This connection between Aryadeva and Odin is in fact very profound.  According to the Eddas, Odin became the supreme Norse god by a process of questing for enlightenment in which he hanged himself on the World Tree for nine days and nine nights.  During this time of intense suffering, Odin gained the gift of written language through the runes, which he saw in the scattered twigs at the base of the great Tree.  He imparted this secret to mankind.  

Note that in the ancient Greek myth tradition, Hermes was the giver of language (he corresponds to Thoth the god of scribes and writing in ancient Egypt, a connection which is borne out in many ancient sources and is practically incontestable), and thus Hermes corresponds to Odin.  This ancient correspondence is borne out by the fact that in the days of the week, Odin's Day is Wednesday -- known in the Latinate languages as Mercury's Day (such as miercoles in Spanish).  As Mercury is the Latin name for Hermes, this analysis supports the correspondence between Odin and Hermes (and thus the connection with Thoth).

Interestingly enough, the Buddha is also associated with Hermes according to many scholars throughout the ages.  In this text published in 1904, for example, author John Garnier points to connections between Buddha and Hermes.  He writes:
Buddha is also known as "Heri Maha," "The Great Lord"; as "Datta," "Deva Tat," and "Deva Twashta"; as "Mahi-man," "man" being probably the same as mens, mind, or intelligence, as in "Menu," or "Men Nuh." "Mahi-man" would thus mean "the great Mind," which is exactly the character given to Buddha.  He is also known as "Ma Hesa" and "Har Esa," "The Great Hesa," and "Lord Hesa." 103.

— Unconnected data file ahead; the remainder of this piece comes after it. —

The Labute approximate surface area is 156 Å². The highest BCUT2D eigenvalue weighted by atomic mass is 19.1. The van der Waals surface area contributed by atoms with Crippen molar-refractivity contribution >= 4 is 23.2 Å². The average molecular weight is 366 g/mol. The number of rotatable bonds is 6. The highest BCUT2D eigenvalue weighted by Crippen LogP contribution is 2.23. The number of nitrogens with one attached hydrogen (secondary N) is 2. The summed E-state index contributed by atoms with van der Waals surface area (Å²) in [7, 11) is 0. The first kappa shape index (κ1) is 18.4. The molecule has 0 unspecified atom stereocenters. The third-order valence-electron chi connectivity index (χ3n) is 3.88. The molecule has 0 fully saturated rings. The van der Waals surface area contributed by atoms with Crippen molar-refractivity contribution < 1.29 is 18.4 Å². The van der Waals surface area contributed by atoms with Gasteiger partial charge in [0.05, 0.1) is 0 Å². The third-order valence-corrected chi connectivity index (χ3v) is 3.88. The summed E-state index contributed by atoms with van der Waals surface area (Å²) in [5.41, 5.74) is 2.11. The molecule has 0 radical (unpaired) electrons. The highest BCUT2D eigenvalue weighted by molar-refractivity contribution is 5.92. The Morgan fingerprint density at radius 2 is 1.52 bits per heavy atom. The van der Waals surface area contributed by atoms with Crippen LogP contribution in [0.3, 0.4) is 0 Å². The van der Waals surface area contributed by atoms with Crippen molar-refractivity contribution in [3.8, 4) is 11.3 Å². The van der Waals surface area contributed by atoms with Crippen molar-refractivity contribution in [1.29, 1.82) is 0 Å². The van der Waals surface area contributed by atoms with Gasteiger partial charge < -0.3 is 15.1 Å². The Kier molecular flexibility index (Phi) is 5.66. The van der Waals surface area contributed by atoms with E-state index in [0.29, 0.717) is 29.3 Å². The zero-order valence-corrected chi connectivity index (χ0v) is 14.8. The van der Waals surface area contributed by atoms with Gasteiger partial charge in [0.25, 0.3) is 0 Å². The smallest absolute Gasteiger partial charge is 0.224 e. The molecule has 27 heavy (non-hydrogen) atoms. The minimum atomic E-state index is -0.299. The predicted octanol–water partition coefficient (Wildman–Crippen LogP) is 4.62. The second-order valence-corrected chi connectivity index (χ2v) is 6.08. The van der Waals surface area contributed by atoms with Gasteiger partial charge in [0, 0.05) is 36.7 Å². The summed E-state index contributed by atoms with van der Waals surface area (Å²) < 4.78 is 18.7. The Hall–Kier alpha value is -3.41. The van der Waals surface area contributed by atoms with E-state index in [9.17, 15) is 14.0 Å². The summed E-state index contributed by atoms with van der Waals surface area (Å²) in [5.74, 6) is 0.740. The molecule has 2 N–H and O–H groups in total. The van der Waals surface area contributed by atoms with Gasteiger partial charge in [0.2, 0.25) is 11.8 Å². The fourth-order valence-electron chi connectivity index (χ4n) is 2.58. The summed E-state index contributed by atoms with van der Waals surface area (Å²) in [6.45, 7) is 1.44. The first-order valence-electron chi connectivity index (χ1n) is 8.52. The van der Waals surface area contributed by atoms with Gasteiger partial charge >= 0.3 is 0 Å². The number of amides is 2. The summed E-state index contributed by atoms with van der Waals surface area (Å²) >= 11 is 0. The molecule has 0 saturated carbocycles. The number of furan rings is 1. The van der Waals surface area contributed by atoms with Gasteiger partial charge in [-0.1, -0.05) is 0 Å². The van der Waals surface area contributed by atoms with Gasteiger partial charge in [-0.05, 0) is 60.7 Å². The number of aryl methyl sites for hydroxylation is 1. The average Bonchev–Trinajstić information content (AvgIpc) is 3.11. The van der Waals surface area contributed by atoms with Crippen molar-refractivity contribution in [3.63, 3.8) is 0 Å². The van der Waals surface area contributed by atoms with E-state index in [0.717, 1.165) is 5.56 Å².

Note that in the mushroom article by Scott Hajicek-Dobberstein, it is Aryadeva whom the author associates with Buddha and with Odin -- the name contains "Deva," which is discussed in the 1904 text.  The names "Deva Tat" and "Deva Twashta" are very linguistically similar to the names of the Egyptian Hermes, Thoth -- also pronounced "Tawt" and sometimes even "Tahuti," or "Djehuty."

John Garnier continues even further, writing on page 109:
Nor is this the only thing connecting Buddha with the Babylonian Hea, who, as we have seen, is identified with the Egyptian Hermes or Mercury.  For the "Tri-Ratna" of Buddhism, which is called "the three precious symbols of the faith," consisted of two serpents twining round a staff (see sketch), and forming a circle and a crescent, symbolic of the sun and moon, in exactly the same way as the "Caduceus" of Hermes or Mercury, the only difference in the Caduceus being that the staff is placed below the serpents.
Buddha, of course, like Odin is associated with the journey towards enlightenment and inner vision.  So these connections between the Buddha and Odin are not at all as alien as they may at first seem.

This subject also invites contemplation upon the connection between the mushroom and the mind, the search for enlightenment, inner vision, shamanic vision, the power of language and writing, the intertwined serpents, the concept of medicine and healing, and many other vital topics.